Israel-Arab dispute is a local affair
The world seems to be obsessed with the Israel/Palestine conflict. It figures near the top of the pile of documents on the American President’s desk. Tempers rise in debates at the United Nations, which are punctuated by walk-outs. Diplomats and mediators shuttle wearily between Jerusalem and Ramallah, while vast media coverage has led to more complaints about partisan reporting than on any other news topic. All this for a struggle over a territory without oil or other significant reserves and with a total population, including Israelis and Palestinians, of around 10 million.
The establishment of the state of Israel, challenged by its Arab neighbours from the outset, was supported or opposed for reasons which now have little relevance in world politics. Today, the conflict is widely seen as the focal issue in the confrontation between the West and radical Islam. Both sides to the conflict, in their propaganda, claim it is so, and this belief is hardening into received opinion in Europe and the States.
Yet, however seductive the belief may be, it is nonsense. Were the conflict to be resolved tomorrow, the hostility between radical Islam and the West would remain precisely as it is today.
Moreover, the assumption that Israel/Palestine is the key to a wider reconciliation is actually prejudicial to the prospects of finding a solution to the Israeli-Palestinian conflict. It raises the stakes in what otherwise would be a localised dispute. The mediators become participants, unable to exercise influence, concerned not to trigger a greater explosion.
The belief that solving the Israeli- Palestinian conflict is the key to world peace is in fact a barrier to a solution
World involvement in the conflict can only be divisive. Zionism was legitimised politically by the fiat of an imperial power in the twilight of colonialism; in the current climate, Israel relies almost entirely on American political support, which confirms the Arab view that it is a neo-colonial implant.
The recognition of Israel as a state, involving the partition of Palestine, was voted for in the post-war UN, when many of those African and Asian states that today side with the Arabs had no independent existence. Opposing Israel is now a means of self-assertion and rejection of their past. But to insist that the conflict is a dominant issue in world politics is to add fuel to the flames.
Since 9/11, the West’s “war against terror” has been a godsend for those seeking to talk up the Israel/Palestine dispute. The warring parties themselves argue that their conflict has ramifications far beyond territorial rivalries. Israeli politicians frequently maintain that they are the advance guard in the war against radical Islam — most recently in their confrontation with Iran. Iran’s nuclear warheads, they argue, threaten not only Israel — or pro-Western states like Saudi Arabia — but the West in general. Hamas, the rising Palestinian force, regards Israel as the enemy not only of the Palestinians but of Islam as a whole and, in tandem with Iran, calls for devout Muslims to destroy the Jewish state, invoking both ancient Islamic tirades against the Jews and Western antisemitic rhetoric, notably Holocaust denial.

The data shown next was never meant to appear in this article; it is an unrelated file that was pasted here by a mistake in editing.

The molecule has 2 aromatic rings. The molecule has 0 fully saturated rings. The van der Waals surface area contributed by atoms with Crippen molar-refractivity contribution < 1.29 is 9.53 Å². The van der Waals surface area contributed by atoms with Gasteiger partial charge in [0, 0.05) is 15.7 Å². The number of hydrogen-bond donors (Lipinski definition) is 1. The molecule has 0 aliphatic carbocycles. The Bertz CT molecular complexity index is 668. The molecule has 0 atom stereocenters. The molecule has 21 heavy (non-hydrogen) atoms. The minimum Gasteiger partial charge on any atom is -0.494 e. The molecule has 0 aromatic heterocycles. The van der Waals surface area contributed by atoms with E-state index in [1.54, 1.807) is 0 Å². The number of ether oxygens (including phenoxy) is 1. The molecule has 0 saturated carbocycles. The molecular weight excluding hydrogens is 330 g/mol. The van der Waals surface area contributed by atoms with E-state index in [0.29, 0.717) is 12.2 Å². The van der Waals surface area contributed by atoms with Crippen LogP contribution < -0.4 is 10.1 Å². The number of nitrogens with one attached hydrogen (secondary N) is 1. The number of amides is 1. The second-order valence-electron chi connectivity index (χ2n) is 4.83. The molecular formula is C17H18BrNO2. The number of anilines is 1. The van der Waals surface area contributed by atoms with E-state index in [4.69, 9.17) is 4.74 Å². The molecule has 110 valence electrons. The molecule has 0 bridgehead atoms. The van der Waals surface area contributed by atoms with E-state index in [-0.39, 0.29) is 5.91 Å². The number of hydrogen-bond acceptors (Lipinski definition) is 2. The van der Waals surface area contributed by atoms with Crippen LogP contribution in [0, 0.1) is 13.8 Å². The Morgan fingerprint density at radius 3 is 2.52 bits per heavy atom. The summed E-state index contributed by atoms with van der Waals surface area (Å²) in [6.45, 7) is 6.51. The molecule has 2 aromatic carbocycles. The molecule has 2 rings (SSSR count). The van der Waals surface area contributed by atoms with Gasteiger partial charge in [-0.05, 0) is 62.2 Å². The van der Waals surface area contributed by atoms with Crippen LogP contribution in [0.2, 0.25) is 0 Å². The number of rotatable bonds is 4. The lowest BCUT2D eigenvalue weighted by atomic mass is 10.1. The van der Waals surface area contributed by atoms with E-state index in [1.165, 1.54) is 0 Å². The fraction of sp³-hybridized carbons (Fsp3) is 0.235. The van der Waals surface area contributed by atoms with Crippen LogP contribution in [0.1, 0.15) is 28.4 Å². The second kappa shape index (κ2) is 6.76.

The notion that the Israel/Palestine conflict is central to Islamic-Western reconciliation has spread well beyond the Middle East. It encourages European and American politicians to think that the resolution of the conflict will pacify Islamic extremists, improve relations with Muslim states, and reassure discontented minorities in their own countries. There is no evidence for any of this.
Paradoxically, the parties to the conflict have not been able to maintain the unquestioning support of those outside forces that initially backed them. Neighbouring Arab states that fought Israel in successive wars (for their own reasons rather than on the Palestinians’ behalf) are now chary of further confrontations. Israel has virtually exhausted the population reserves it had hoped for in world Jewry. And Jews in Europe and America no longer provide unqualified support for Israeli policies.
So, both Israel and the Palestinians are more intent than ever to court Western public opinion, and what better way to do this than to give their unending battle a global dimension? But widening the conflict is much easier than confronting the real issues that face both parties on their home ground. It is also more dangerous.
Naomi Shepherd is the author of a number of books on Israel and the Middle East